Row of houses
Posted by DH on December 02, 2004
In Reply to: More front than Myers posted by David FG on December 02, 2004
: : : : In a recent, rather heated discussion with my partner, I told him he had more front than Myers. Meaning, he was all show and no substance and had a real hide doing some of the things he was doing, and getting away with it. ie. More front that a Myers display window.
: : : : Myers is a department store chain in Australia, much like the nature of Bloomingdales and Harrods. Originally, it was only in Victoria (it's now national). While in New South Wales they had alternatives such as Grace Bros and David Jones. I can't say I've heard anyone in NSW say 'more front that DJs', so it might just be a Victorian term.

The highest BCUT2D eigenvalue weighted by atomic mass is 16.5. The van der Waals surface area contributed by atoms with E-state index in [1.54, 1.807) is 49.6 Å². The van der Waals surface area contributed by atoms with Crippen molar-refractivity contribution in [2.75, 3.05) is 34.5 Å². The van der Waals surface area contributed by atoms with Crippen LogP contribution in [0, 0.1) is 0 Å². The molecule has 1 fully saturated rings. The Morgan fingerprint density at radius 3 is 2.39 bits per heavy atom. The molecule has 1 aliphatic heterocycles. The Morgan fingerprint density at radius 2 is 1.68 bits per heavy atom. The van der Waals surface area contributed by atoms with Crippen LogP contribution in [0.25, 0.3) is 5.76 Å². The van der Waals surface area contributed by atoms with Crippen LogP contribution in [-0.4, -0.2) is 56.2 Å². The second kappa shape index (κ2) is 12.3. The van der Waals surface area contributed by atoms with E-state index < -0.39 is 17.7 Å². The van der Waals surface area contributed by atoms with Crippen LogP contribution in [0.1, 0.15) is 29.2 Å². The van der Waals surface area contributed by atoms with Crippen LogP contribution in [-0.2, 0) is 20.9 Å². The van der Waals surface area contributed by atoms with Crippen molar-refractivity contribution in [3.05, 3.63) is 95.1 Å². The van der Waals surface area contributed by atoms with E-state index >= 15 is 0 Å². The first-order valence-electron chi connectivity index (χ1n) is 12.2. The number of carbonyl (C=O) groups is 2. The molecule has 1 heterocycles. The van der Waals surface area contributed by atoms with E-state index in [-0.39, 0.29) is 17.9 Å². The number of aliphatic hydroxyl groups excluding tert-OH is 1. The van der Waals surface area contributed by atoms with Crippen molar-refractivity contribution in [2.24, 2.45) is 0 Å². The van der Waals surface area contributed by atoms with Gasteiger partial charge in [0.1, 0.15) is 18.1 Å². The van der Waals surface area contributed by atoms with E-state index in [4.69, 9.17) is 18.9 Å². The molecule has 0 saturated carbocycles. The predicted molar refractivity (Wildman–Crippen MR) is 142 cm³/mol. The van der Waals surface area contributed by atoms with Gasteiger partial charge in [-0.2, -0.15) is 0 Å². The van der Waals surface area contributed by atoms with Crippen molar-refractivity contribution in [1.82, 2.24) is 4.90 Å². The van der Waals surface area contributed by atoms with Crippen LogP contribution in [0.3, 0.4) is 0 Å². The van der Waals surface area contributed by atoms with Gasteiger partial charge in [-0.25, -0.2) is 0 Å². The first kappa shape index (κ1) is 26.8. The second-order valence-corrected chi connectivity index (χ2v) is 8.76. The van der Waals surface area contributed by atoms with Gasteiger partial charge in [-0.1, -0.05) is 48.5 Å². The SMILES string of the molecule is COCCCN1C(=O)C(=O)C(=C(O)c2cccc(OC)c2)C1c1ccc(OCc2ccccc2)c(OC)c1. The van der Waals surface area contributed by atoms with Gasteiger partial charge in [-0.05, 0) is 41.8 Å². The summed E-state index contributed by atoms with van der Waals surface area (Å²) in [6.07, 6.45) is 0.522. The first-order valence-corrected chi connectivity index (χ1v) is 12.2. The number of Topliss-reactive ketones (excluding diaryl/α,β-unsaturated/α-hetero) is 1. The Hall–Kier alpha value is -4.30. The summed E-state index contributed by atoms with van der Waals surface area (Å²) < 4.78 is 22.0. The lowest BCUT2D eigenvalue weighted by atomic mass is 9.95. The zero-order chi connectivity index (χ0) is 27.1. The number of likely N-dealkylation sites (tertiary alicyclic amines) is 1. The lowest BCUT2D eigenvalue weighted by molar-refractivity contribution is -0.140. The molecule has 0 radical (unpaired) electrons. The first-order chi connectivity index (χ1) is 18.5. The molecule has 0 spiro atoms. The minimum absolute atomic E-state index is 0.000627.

: : : : My question is, is this term "More front than ..." also used in other countries. ie. Do New Yorkers say 'more front that Bloomingdales' or 'Londoners say more front that Harrods'? ---GODDESS
: : : I've not heard that one here with any department store. In the UK they'll say "he has a lot of front" or similar. I've not heard "front" used in that sense in the US either. Maybe another North American has.
: : Negative on the US usage. However, "more balls than Spaulding", has been heard infrequently.
: I have heard, in the UK, 'more front than Sainsbury's' used in 'mockney' (mock cockney) speech.
I get 121 hits on "more front than a row of houses"--DH